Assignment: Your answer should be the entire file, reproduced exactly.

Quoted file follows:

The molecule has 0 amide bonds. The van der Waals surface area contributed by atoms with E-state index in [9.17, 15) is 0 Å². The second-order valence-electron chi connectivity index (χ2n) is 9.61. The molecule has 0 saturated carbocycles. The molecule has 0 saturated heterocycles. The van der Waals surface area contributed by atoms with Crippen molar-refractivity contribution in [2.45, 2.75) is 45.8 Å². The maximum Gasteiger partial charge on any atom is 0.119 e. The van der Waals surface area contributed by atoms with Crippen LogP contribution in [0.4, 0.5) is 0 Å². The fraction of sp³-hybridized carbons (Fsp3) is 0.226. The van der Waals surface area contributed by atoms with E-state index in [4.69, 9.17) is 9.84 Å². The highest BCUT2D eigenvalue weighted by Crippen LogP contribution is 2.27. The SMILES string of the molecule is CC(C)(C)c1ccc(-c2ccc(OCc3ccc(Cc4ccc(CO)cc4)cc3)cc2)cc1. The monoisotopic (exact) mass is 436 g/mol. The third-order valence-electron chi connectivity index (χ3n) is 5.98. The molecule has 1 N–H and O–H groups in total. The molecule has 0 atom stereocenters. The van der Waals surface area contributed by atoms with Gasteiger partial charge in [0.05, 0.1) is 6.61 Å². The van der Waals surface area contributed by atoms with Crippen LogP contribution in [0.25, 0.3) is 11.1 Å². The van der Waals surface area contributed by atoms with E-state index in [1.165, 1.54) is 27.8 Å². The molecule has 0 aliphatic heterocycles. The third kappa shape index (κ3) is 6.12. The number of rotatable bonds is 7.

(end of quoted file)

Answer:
The molecule has 0 amide bonds. The van der Waals surface area contributed by atoms with E-state index in [9.17, 15) is 0 Å². The second-order valence-electron chi connectivity index (χ2n) is 9.61. The molecule has 0 saturated carbocycles. The molecule has 0 saturated heterocycles. The van der Waals surface area contributed by atoms with Crippen molar-refractivity contribution in [2.45, 2.75) is 45.8 Å². The maximum Gasteiger partial charge on any atom is 0.119 e. The van der Waals surface area contributed by atoms with Crippen LogP contribution in [0.4, 0.5) is 0 Å². The fraction of sp³-hybridized carbons (Fsp3) is 0.226. The van der Waals surface area contributed by atoms with E-state index in [4.69, 9.17) is 9.84 Å². The highest BCUT2D eigenvalue weighted by Crippen LogP contribution is 2.27. The SMILES string of the molecule is CC(C)(C)c1ccc(-c2ccc(OCc3ccc(Cc4ccc(CO)cc4)cc3)cc2)cc1. The monoisotopic (exact) mass is 436 g/mol. The third-order valence-electron chi connectivity index (χ3n) is 5.98. The molecule has 1 N–H and O–H groups in total. The molecule has 0 atom stereocenters. The van der Waals surface area contributed by atoms with Gasteiger partial charge in [0.05, 0.1) is 6.61 Å². The van der Waals surface area contributed by atoms with Crippen LogP contribution in [0.25, 0.3) is 11.1 Å². The van der Waals surface area contributed by atoms with E-state index in [1.165, 1.54) is 27.8 Å². The molecule has 0 aliphatic heterocycles. The third kappa shape index (κ3) is 6.12. The number of rotatable bonds is 7.